Terrain* pTerrain = new Terrain();
Loader::GetInstance()->LoadElevations("GDALEvationLoader", "LlanoElev.png,20.0,3.0", pTerrain);

From the example above, you can see that the Loader object’s LoadElevations() method takes 3 parameters:
const char* szLoaderName: this parameter specifies the name of the Elevation Loader from which you’re requesting service. In this example, the GDAL Elevation Loader that is bundled with Demeter is being used. On a UN!X system, this will cause the shared object to be dynamically loaded. On Windows systems, the DLL GDALElevationLoader.dll will be loaded.
const char* szLoaderParams: this parameter is a string that described to the Elevation Loader what the data source for elevation data is. Every Elevation Loader has its own unique set of parameters. The only way to know what to pass for this szLoaderParams parameter is to consult the documentation for the particular Elevation Loader being used. In this example, you can see that the GDAL Elevation Loader expects 3 parameters: an elevation filename, a vertex spacing, and an elevation scale (these are described fully in the section on the GDAL Elevation Loader.) Other Elevation Loaders might take a different set of parameters, but they are always passed as a single comma-delimited string to the Loader object.
Terrain* pTerrain: this parameter tells the Loader object which Terrain object is to be loaded with terrain vertex data.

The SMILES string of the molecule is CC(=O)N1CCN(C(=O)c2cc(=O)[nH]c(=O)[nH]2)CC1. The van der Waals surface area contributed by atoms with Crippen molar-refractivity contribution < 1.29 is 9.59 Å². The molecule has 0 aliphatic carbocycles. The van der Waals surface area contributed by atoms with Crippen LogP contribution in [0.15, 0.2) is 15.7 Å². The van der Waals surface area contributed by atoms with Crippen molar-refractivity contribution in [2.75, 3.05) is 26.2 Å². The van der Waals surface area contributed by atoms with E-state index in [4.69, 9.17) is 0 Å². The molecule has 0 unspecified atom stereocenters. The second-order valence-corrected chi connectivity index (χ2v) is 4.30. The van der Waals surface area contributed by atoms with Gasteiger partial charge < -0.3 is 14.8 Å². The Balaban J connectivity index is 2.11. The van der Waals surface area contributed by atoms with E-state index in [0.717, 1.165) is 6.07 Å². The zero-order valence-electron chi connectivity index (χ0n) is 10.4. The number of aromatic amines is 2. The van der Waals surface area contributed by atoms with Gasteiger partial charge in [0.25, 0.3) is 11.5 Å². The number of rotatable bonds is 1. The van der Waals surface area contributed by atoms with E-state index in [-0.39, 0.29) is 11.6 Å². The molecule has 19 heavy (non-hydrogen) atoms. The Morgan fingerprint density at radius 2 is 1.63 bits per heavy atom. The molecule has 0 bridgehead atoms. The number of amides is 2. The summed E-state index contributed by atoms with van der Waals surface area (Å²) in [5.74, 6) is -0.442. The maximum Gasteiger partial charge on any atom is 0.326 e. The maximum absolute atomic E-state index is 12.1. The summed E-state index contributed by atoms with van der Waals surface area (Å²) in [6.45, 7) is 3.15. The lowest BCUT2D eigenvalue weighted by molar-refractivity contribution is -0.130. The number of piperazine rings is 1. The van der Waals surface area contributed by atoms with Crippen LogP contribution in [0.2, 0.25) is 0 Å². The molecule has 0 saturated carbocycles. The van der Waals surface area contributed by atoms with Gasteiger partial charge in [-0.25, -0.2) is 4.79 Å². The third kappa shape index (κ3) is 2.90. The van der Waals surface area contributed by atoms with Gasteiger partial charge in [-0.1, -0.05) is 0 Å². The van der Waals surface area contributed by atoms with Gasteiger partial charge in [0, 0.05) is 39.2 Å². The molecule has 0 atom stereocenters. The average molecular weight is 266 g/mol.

When the call to LoadElevations() returns, your Terrain object is now loaded with elevation data so it can be used for rendering, picking, line-of-sight testing, etc. Most applications, however, will want to also load the Terrain object with textures before rendering it.

Interface Specification

If you wish to implement your own Elevation Loader, you must create a shared object that exports the following function:

extern "C" TERRAIN_API void LoadElevations(int argc, const char** argv, Terrain* pTerrain)

As in the main() function of any C program, the argc and argv arguments tell you what parameters have been passed to your Loader. Your function is obligated to set all of the vertices of the passed in Terrain object (typically by loading or generating some kind of data and using it to call the Terrain object’s SetAllElevations() method).


This Elevation Loader is bundled with Demeter. It uses the GDAL library, which is an open source digital elevation I/O library led by Frank Warmerdam. You can find GDAL at It enables your application to read an incredible variety of files. Using this Elevation Loader, you can load your Terrain object with everything from simple grayscale image files to real digital elevation data files. As of GDAL 1.1.7, supported file formats are:

Arc/Info ASCII Grid
Arc/Info Binary Grid (.adf)
BSB Nautical Chart Format (.kap)
CEOS (Spot for instance)
First Generation USGS DOQ (.doq)
New Labelled USGS DOQ (.doq)
Military Elevation Data (.dt0, .dt1)
Eosat Fast Format
ERMapper Compressed Wavelets (.ecw)
ESRI .hdr Labelled
ENVI .hdr Labelled Raster
Envisat Image Product (.n1)
FITS (.fits)
Graphics Interchange Format (.gif)
Arc/Info Binary Grid (.adf)
GRASS Rasters
TIFF / GeoTIFF (.tif)
Erdas Imagine (.img)
Atlantis MFF2e
Japanese DEM (.mem)
JPEG JFIF (.jpg)